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Environment Variable

In Unix-like systems, we have to deal with environment variables such as PATH, MANPATH etc. Here are some tips for reference.

  1. Order of directory

    PATH=$PATH:~/opt/bin
    PATH=~/opt/bin:$PATH
    

    The diffeence of the two lines is the order when searching for commands. The 2nd line make directory ~/opt/bin searched before those ones in original PATH.

  2. export or not

    PATH=$PATH:~/opt/bin
    export PATH=$PATH:~/opt/bin
    

    export is a shell builtin for bash, ksh and zsh. The first line omit the export keyword which is called assignment. We don't need export if the variable is already in the environment: any change of the value of the variable is reflected in the environment for modern shells. PATH is pretty much always in the environment; all Unix-like system sets it in the very beginning (usually in the very first process, in fact).

    But if the variable is not in the environment, you must add export. For example, some environment variable is for specific program newly installed. You could test by command:

    $ echo $VARIABLE_NAME

    Use export if not sure.

  3. $HOME or ~

    export  PATH="$PATH:$HOME/bin"
    PATH="$PATH:$HOME/bin"
    PATH=$PATH:$HOME/bin
    PATH=$PATH:~/bin
    PATH="$PATH:~/bin"
    

    The last line does not work. The ~ character is only expanded to your home directory when it's the first character of a word and it's unquoted. For the last line, the ~ is between double quotes and therefore not expanded. Even if you wrote export "PATH=$PATH:"~/Unix/homebrew/bin, the ~ would not be expanded because it is not at the beginning of a shell word.

    Use $HOME instead of ~.

  4. Double quotes or not

    If you have ~ in variable settings, omit double quotes. In all other cases, this does not matter.

  5. ~/.profile is the place to put stuff that applies to your whole session, such as programs that you want to start when you log in (but not graphical programs, they go into a different file, i.e. ~/.xinitrc), and environment variable definitions.
  6. ~/.bashrc is the place to put stuff that applies only to bash itself, such as alias and function definitions, shell options, and prompt settings. (You could also put key bindings there, but for bash they normally go into ~/.inputrc.)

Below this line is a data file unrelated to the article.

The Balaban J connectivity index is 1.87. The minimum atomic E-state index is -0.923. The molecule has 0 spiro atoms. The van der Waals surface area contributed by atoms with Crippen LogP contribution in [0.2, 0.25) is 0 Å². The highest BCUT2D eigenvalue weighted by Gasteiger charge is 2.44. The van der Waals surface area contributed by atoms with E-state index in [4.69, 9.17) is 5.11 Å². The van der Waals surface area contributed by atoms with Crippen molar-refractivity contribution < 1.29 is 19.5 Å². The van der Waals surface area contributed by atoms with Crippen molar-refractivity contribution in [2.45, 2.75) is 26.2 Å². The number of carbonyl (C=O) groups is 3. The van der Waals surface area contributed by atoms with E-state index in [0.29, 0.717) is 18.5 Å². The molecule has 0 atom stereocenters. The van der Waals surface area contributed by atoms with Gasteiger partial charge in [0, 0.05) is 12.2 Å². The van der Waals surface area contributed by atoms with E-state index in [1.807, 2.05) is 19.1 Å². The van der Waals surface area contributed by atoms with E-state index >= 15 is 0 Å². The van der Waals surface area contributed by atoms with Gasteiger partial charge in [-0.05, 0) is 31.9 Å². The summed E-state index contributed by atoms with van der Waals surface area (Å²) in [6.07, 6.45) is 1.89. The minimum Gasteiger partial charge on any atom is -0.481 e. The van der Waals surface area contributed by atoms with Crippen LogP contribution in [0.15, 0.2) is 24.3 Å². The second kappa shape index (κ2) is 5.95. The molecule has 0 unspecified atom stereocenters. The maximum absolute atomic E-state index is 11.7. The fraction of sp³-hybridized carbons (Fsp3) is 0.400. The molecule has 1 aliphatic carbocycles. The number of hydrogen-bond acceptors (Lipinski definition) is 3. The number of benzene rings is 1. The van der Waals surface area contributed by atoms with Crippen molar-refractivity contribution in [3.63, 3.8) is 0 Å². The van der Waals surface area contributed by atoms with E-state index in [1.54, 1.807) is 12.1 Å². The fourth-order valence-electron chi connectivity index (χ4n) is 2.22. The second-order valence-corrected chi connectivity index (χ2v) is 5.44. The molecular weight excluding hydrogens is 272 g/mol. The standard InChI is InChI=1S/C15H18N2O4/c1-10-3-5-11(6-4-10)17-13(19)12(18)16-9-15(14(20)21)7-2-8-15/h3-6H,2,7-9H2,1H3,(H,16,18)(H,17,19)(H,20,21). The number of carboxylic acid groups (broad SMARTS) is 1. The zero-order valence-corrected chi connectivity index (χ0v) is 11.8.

7. ~/.bash_profile can be used instead of ~/.profile, but it is a bash-version ~/.profile, not used by any other shell. (This is mostly a concern if you want your initialization files to work on multiple machines and your login shell isn't bash on all of them.) This is a logical place to include ~/.bashrc if the shell is interactive.
  8. You may see here and there recommendations to either put environment variable definitions in ~/.bashrc or always launch login shells in terminals. Both are bad ideas. The most common problem with either of these ideas is that your environment variables will only be set in programs launched via the terminal, not in programs started directly with an icon or desktop menu or keyboard shortcut.

    But in Gentoo, the official Wiki recommends per-user setting in ~/.bashrc which is sourced by ~/.bash_profile.

  9. ~/.bash_profile is executed for login shells, while ~/.bashrc is executed for interactive non-login shells. When you login (eg: type username and password) via console, either physically sitting at the machine when booting, or remotely via ssh: .bash_profile is executed to configure things before the initial command prompt. But, if you've already logged into your machine and open a new terminal window (xterm) inside Gnome or KDE, then .bashrc is executed before the window command prompt. ~/.bashrc is also run when you start a new bash instance by typing /bin/bash in a terminal.
  10. Execution order:

    Login shell: /etc/profile -> /etc/env.d/* -> /etc/bash/bashrc -> /etc/profile.d/*.sh -> ~/.bash_profile -> ~/.bashrc

    Interactive shell: /etc/bash/bashrc -> ~/.bashrc

References: 1, 2 and 3.